Data visualization is important in this modern era of business technology for a better understanding of what’s impacting the inner mechanisms of their company, as well as their customer base. However, some information requires more than just the usual bar chart or pie graph to clearly demonstrate the importance of the insights discovered. This includes spider charts and graphs. Why that name? It actually has some things in common with the very arachnid that shares its name.
What is a spider graph?
Being able to truly demonstrate the value of data is important for any business operation’s success. Spider graphs help provide clarity for the distinct features of the information being displayed. A spider graph shows multivariate data of three or more quantitative variables mapped onto an axis. Yes, it looks just like a spider’s web with a central axis branching out with spokes, referred to as radii. On these spokes, the values for the data are mapped. These charts are designed to show similarities, differences, and outliers for a product, service, or any other item of interest.
You may have also heard a spider chart or graph referred to by another name. Radar charts, web charts, star charts, polar charts, and irregular polygons are just some of the names that fall under this umbrella. The inventor of this family of charts was Georg von Mayr, who published the first known spider chart in 1877. A web chart is designed to branch out to account for different variables that can impact a product or service with each spoke demonstrating a factor and the length of that spoke marking the measurement for that variable.
When should spider charts be used?
The proper visual tools can help bring the findings of data and new insights to light. Spider charts can be done by overlaying different product information on the same chart or by having several charts displaying the same radii but analyzing different items. This can be used in a business setting to consider the skill analysis of staff members. Each spoke of the web can tackle terms like problem-solving, teamwork, punctuality, and transparency. A spider graph will immediately show where staff stands among their colleagues based on these metrics.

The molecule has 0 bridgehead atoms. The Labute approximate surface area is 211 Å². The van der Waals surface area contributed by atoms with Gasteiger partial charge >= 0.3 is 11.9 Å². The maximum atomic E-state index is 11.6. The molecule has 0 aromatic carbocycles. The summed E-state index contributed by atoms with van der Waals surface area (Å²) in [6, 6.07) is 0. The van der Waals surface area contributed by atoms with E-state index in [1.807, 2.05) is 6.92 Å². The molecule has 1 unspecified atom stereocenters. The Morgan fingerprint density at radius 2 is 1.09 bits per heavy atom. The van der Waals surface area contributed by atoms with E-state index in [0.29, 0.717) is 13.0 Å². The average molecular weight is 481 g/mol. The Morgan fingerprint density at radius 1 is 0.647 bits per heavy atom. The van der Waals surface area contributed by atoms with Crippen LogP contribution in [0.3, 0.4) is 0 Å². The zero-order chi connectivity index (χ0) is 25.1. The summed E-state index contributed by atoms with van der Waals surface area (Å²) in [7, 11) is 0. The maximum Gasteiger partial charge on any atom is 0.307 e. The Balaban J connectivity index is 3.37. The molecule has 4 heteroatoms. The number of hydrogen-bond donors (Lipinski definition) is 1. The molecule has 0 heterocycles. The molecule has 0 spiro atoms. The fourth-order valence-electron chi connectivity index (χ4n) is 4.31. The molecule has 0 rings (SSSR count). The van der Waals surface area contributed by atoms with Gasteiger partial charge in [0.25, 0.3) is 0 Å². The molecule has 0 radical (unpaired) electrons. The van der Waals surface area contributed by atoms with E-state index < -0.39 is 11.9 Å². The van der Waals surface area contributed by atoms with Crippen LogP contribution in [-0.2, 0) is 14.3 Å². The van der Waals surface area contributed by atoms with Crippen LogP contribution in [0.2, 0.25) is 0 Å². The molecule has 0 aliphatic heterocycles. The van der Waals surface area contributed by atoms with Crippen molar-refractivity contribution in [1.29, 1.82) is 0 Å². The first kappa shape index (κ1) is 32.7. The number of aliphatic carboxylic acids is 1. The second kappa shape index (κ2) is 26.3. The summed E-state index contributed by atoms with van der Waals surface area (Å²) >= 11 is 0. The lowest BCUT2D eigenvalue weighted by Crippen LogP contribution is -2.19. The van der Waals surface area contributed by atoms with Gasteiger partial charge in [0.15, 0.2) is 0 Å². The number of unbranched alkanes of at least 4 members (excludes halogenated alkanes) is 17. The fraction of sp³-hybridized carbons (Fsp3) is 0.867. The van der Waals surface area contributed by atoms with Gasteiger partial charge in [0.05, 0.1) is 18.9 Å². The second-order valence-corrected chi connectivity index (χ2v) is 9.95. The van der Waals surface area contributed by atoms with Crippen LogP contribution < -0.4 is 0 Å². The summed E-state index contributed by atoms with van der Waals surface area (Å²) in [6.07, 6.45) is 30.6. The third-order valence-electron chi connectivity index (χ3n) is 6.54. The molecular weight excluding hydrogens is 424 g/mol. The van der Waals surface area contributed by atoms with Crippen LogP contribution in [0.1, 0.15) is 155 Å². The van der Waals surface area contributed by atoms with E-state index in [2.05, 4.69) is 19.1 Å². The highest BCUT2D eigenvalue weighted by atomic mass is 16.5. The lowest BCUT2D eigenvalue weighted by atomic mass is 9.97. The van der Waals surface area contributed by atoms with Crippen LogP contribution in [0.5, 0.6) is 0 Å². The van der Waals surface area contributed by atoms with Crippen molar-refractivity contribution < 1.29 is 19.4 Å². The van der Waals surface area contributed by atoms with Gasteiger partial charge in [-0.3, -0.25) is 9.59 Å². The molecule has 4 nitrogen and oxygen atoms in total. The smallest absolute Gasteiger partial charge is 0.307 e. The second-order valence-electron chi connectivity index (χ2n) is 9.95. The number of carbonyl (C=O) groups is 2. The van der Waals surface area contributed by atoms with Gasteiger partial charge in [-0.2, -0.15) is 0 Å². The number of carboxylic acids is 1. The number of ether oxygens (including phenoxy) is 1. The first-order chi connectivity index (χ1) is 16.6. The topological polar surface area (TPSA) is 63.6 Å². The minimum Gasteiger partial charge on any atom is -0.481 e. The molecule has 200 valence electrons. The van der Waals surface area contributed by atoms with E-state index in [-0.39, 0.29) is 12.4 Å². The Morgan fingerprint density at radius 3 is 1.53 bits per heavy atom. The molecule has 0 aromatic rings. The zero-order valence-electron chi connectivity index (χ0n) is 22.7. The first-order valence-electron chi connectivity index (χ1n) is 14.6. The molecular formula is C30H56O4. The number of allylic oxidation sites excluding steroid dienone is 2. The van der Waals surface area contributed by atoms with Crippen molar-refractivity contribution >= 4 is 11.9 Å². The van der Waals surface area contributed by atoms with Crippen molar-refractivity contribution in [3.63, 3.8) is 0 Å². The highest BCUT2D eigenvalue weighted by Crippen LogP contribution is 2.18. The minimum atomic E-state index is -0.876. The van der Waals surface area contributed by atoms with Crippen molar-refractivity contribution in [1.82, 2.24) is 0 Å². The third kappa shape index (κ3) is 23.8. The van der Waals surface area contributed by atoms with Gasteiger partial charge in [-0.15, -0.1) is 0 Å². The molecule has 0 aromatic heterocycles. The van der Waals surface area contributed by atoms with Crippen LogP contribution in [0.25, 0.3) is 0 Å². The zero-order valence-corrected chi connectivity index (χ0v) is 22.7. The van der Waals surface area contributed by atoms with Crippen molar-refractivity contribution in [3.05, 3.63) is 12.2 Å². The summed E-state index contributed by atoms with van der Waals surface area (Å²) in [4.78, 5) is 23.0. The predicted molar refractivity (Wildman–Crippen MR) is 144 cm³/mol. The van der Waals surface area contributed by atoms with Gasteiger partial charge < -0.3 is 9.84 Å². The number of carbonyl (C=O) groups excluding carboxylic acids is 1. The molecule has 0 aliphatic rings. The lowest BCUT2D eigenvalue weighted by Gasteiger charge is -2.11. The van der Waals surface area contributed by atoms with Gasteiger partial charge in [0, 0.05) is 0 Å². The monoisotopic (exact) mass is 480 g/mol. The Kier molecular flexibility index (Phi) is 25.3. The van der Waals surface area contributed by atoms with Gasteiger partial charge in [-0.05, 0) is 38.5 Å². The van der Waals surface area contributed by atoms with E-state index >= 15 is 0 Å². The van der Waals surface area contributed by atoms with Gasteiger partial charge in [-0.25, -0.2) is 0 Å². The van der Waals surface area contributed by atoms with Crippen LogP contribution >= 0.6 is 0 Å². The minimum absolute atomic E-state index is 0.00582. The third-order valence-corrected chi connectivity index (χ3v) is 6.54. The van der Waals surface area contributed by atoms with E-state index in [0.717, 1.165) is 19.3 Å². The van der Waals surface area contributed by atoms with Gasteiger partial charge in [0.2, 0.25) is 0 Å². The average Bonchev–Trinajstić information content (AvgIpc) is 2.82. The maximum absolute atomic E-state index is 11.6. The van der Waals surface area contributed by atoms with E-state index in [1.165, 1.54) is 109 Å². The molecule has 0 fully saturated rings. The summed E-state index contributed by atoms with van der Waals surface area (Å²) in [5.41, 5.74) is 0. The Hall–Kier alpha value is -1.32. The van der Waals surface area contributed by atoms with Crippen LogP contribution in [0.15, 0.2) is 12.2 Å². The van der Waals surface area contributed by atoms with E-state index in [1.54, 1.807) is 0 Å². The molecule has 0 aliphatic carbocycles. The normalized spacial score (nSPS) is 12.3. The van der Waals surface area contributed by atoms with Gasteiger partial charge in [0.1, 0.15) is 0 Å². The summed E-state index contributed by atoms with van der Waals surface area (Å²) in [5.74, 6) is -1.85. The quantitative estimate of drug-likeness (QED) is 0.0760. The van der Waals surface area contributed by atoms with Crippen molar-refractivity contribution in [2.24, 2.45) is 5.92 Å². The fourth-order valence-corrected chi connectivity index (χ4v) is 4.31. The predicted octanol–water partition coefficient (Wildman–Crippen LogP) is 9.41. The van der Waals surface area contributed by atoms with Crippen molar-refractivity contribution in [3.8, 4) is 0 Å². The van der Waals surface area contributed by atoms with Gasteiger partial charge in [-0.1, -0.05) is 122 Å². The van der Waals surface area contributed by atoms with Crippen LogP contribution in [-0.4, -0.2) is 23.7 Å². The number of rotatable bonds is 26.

Think of this as similar to how a spider attracts its prey into a web, creating radial distance, placing the lengthiest spoke with the largest capture. That’s the same way that businesses should capture developments within their web charts. A spider chart can be used when there is an arbitrary number of variables, and data sets are small or moderately sized. This is the best visual tool to show the diverse aspects of the variables, identifying outliers and comparisons across services. Of course, it may seem advantageous to go overboard with variables, but it’s best to pinpoint those needed and not overwhelm grid lines and metric lines on the web.
What are the advantages of a spider chart?
Spider webs are easy to spot in most settings, especially in the wilderness. And that visual from the past is just as important in the present. The most significant advantage of using a spider chart is that outliers are immediately visible. Any metric or variable that is very different from the others on the chart or in a set of graphs is very obvious. Commonalities are also easy to assess, particularly if they are plotted on the same spider graph.
The ability to assess these figures across a radar chart. Template allows developers to make the most of this plotted star figure. By properly labeling these axes and understanding the methodology that goes into creating these charts. Businesses can have a better understanding of the facts they need to know. An understanding of how far their analytics can truly take the organization.